The LuminAID is a solar-powered LED light that can be distributed to disaster areas. (Photo courtesy LuminAID)

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­The complicated, multi-faceted and lucrative mosaic that is the American clean energy economy includes some of the world’s largest corporations as well as up-and-coming entrepreneurs. And those small-scale efforts are just as crucial to developing technologies and companies that could be the next big thing in clean energy.

The Clean Energy Challenge in Chicago is among a growing number of clean energy competitions that help startup companies and young entrepreneurs refine and launch their ideas and innovations. The third annual Clean Energy Challenge, hosted by the Clean Energy Trust, takes place in Chicago April 4.

Midwest Energy News is a media sponsor for the event.

The competition will showcase 17 finalists for potential investors, clients and partners. Finalists have also received mentoring and other support through the Clean Energy Challenge program.

In early-stage and student categories, companies will compete for $100,000 prizes sponsored by the U.S. Department of Energy. McCaffery Interests, a Chicago company,  is also sponsoring a $50,000 commercialization prize.

Here is a closer look at three of the competitors gearing up for April 4.

Smarter window shades

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Mike Stacey “had the entrepreneurial bug” early on growing up in Pittsburgh; working as a paper boy and cutting the neighbors’ grass.

He paid for much of his undergraduate education at Penn State University thanks to his success setting up a painting company through an internship program. After a stint in the consulting world he got his MBA in 2007 from the University of Notre Dame.

That’s where he and collaborators got the idea for developing window shades made of wafer-thin “wave retardant thin film” that fits inside or directly on windows, freeing people from the need to buy bulky shades and blinds which can be annoying and easily breakable.

They were inspired by “smart glass” which automatically tints in response to sunlight, boosting a building’s energy efficiency. Though smart glass has been around for many years, its cost means it is still not widely used in commercial or residential buildings.

In 2007 Stacey and colleagues founded the company Lono, LLC to produce SmarterShade window coverings that they hope will fill a niche between both the shades-and-blinds market and smart glass; an option that is sleeker, more convenient and more effective than shades or blinds but much cheaper than smart glass.

SmarterShades function with the push of a button, and they are much quicker to take effect than smart glass which tints gradually. SmarterShades are especially suited for skylights or other hard-to-cover windows, Stacey notes. They can be placed in between double-paned windows at the point of manufacture or snapped on to the outside of windows after-market.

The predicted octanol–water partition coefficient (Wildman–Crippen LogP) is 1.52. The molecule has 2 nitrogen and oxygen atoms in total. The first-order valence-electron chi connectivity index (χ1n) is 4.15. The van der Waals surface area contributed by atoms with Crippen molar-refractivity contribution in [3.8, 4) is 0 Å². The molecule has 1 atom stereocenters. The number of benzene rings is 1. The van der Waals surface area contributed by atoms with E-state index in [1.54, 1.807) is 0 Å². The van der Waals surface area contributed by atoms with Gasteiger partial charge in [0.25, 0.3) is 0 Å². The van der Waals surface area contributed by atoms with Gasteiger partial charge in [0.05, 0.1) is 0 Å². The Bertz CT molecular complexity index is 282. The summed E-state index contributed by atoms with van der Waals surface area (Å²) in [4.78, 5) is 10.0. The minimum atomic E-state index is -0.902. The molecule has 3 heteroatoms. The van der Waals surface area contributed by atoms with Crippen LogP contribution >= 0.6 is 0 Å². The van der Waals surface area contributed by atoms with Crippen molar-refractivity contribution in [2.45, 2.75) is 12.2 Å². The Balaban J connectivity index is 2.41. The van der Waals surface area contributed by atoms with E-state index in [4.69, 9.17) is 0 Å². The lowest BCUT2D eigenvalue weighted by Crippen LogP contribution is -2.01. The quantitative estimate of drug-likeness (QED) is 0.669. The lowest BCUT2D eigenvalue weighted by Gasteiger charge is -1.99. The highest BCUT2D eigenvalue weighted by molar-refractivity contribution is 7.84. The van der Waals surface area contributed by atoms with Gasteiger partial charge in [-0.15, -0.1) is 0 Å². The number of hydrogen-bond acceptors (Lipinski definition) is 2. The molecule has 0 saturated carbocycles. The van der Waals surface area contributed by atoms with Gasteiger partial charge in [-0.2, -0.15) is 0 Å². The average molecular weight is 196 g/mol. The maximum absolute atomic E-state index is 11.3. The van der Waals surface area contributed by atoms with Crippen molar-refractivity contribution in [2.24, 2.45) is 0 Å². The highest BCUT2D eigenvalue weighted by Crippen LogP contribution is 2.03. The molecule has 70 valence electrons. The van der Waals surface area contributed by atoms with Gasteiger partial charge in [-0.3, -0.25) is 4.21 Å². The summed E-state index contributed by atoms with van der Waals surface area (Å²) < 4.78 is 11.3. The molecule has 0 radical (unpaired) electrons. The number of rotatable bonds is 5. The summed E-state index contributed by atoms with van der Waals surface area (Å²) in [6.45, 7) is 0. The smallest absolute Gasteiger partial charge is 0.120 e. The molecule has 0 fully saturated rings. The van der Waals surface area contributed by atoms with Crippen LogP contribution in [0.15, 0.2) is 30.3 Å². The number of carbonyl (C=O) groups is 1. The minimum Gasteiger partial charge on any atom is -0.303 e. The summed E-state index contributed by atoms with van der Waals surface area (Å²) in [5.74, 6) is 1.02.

The shades are created by overlapping strips of film in the same basic arrangement as traditional blinds, that when “closed” create a black opaque surface and when opened are nearly invisible. They are two-dimensional, completely flat, with “closing” meaning that different strips of film are shifted to overlap and the designs imprinted on them combine in a way that creates opaqueness. The technology is similar to that used in polarizing sunglasses. Stacey and his business partners, Ryan Tatzel and Will McLeod, have patented the use of such wave retardant film for window covering.

Stacey and his colleagues are working on pairing the SmarterShade with light sensors and tiny motors so – like smart glass — they can change automatically in response to light, without a human manually pushing the button. This would be important for energy efficiency in large commercial buildings.

While SmarterShade could potentially increase energy efficiency of commercial and residential buildings significantly – hence the company’s participation in the Clean Energy Challenge – Stacey noted that they are first focusing marketing efforts on appearance and convenience. Those are factors, he said, that interest most homeowners more than energy efficiency. It’s an example of the fact that motivating consumers to make energy-smart choices often involves appealing to them on various other fronts.

“People are dying for solutions for hard-to-shade skylights, I’ve seen boarded up and painted-over skylights,” Stacey said. “If you just optimize for energy efficiency you might not be around in two years. The clean-tech sector has been through a phase where a lot of money is going into these companies and the returns aren’t always playing out. We’re taking a sophisticated view of clean-tech investment.”

Solar power to the rescue

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In an architecture and design graduate program at Columbia University, Andrea Sreshta and her classmates were tasked with designing a product for disaster relief. She and Anna Stork came up with the idea for solar-powered LED lanterns housed in inflatable waterproof, durable pouches.

Three years later, their class project has turned into a company based in Sreshta’s hometown of Houston. Stork and Sreshta run it remotely, with Stork based in her own hometown of Boston while Sreshta is finishing an MBA at the Booth School of Business at the University of Chicago.

About 5,000 customers have bought their LuminAID lanterns, and through their program called “Give Light, Get Light” about 3,700 lanterns have been donated to disaster survivors and communities, schools and orphanages that lack adequate electric light in countries including Rwanda, India, Chad and Nepal.

The LuminAID lanterns basically consist of an energy-efficient LED light and a laminated solar-powered circuit housed in a pouch which, when not inflated, can be packaged very compactly; 50 lanterns take up the same amount of space as eight typical flashlights.

When inflated, the pouch diffuses the light to illuminate relatively large spaces, bright enough for people to read or study. It’s water-proof, durable and it floats, making it ideal for disaster situations and also boating, camping, paddling and other outdoor activities.

The solar panel is constructed so that it is easy to recharge with the pouch clipped onto clothing or a backpack. The unit can recharge about 500 times, and the glow lasts for eight to 10 hours on a low setting and five to seven hours on a high setting.